Attorney General William Barr said that the Trump administration’s effort to restart federal executions could go to the Supreme Court.
The administration is appealing a decision by a district court judge who ruled this week that the government cannot restart the executions.
If the appeal is blocked, then Barr will take the case to the nation’s highest court, he said onboard a government plane to Montana after meeting with law enforcement officials in Ohio.
He said the five inmates set to be executed are a small portion of 62 death row inmates.
“There are people who would say these kinds of delays are not fair to the victims, so we can move forward with our first group,” Barr said.
Some of the inmates issued challenges in court after Barr announced in July that the government would resume executions, ending an informal moratorium on federal capital punishment as the issue receded from the public domain. The inmates argued that the government was circumventing proper methods in order to wrongly execute inmates quickly.
U.S. District Judge Tanya Chutkan put the cases on ice while the challenge plays out. She said in a Wednesday evening ruling that the public is not served by “short-circuiting” legitimate judicial process.
“It is greatly served by attempting to ensure that the most serious punishment is imposed lawfully,” she wrote.
Executions on the federal level have been rare. The government has put to death only three defendants since restoring the federal death penalty in 1988, most recently in 2003, when Louis Jones was executed for the 1995 kidnapping, rape and murder of a young female soldier.
In 2014, following a botched state execution in Oklahoma, President Barack Obama directed the Justice Department to conduct a broad review of capital punishment and issues surrounding lethal injection drugs.
Barr said in July that the Obama-era review had been completed, clearing the way for executions to resume. He approved a new procedure for lethal injections that replaces the three-drug combination previously used in federal executions with one drug, pentobarbital. This is similar to the procedure used in several states, including Georgia, Missouri, and Texas.
Chutkan said in her opinion that the inmates’ legal challenge to the procedure was likely to succeed because the Federal Death Penalty Act requires that federal executions employ procedures used by the states in which they are carried out.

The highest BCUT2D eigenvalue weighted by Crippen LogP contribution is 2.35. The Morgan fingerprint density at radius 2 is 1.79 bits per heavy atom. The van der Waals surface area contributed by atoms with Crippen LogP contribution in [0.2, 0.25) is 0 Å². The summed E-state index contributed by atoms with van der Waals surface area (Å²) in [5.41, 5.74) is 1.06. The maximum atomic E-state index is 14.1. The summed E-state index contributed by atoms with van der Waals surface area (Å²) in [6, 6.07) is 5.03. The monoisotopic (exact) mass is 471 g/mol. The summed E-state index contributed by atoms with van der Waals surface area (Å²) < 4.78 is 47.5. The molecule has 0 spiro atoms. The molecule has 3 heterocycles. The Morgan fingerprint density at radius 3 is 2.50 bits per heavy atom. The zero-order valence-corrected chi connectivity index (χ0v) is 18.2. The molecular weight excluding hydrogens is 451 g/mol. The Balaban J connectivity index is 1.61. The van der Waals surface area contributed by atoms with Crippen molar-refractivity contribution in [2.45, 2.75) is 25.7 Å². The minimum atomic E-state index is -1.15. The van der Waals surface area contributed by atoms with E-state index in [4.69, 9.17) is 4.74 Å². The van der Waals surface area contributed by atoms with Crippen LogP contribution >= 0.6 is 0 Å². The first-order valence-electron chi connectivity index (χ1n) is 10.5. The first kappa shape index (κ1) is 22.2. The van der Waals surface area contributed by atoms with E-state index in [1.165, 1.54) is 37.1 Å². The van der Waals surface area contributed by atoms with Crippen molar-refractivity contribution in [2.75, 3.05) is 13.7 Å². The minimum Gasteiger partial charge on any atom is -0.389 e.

On Thursday, Barr defended the protocols, saying the Bureau of Prisons has been testing and conducting practice drills ahead of the first execution. He would not say where the cocktail of drugs would come from. “I was kept advised and reports were given to me, scientific tests, the drills they are running through,” Barr said.
A number of high-profile Democrats oppose the death penalty, introducing bills in August shortly after Barr’s announcement that would ban capital punishment entirely.
The death penalty is “is too final and too prone to error. It fails as a deterrent. It is racially biased. And it is beneath us as a nation,” Sen. Patrick Leahy (D-Vt.) said in a statement at the time.
President Donald Trump has said the death penalty does act as a deterrent and has recommended its use for some violent crimes, such as the killings of police officers.
The Pew Research Center also found in 2018 that 54 percent of Americans are in favor of the death penalty for people who are convicted with murder, while 39 percent opposed.
Kent Scheidegger, the legal director of the Criminal Justice Legal Foundation, a non-profit public interest law organization, told The Epoch Times that “the arguments against the death penalty are specious.”
“There is good reason to believe that an enforced death penalty is a deterrent and saves innocent lives. There is no proof it is not. Black murderers are no more likely to be executed than white murderers,” he added.
Barr said in July that he directed the Federal Bureau of Prisons to adopt an addendum to federal protocol, which will clear the way for the U.S. government to resume capital punishment.
“Congress has expressly authorized the death penalty through legislation adopted by the people’s representatives in both houses of Congress and signed by the President,” Barr said in a statement.
“Under Administrations of both parties, the Department of Justice has sought the death penalty against the worst criminals, including these five murderers, each of whom was convicted by a jury of his peers after a full and fair proceeding. The Justice Department upholds the rule of law—and we owe it to the victims and their families to carry forward the sentence imposed by our justice system.”
The five inmates were identified as Daniel Lewis Lee, Lezmond Mitchell, Wesley Ira Purkey, Alfred Bourgeois, and Dustin Lee Honken.
Lee is “a member of a white supremacist group [who] murdered a family of three, including an 8-year-old girl,” the Department of Justice said.
Mitchell “stabbed to death a 63-year-old grandmother and forced her 9-year-old granddaughter to sit beside her lifeless body for a 30- to 40-mile drive. Mitchell then slit the girl’s throat twice, crushed her head with 20-pound rocks, and severed and buried both victims’ heads and hands.”
Purkey “violently raped and murdered a 16-year-old girl, and then dismembered, burned, and dumped the young girl’s body in a septic pond. He also was convicted in state court for using a claw hammer to bludgeon to death an 80-year-old woman who suffered from polio and walked with a cane,” according to the department.
Bourgeois “physically and emotionally tortured, sexually molested, and then beat to death his 2 1/2-year-old daughter,” the department said.
Honken, the department said, “shot and killed five people—two men who planned to testify against him and a single, working mother and her 10-year-old and 6-year-old daughters.”
Janita Kan and the Associated Press contributed to this report.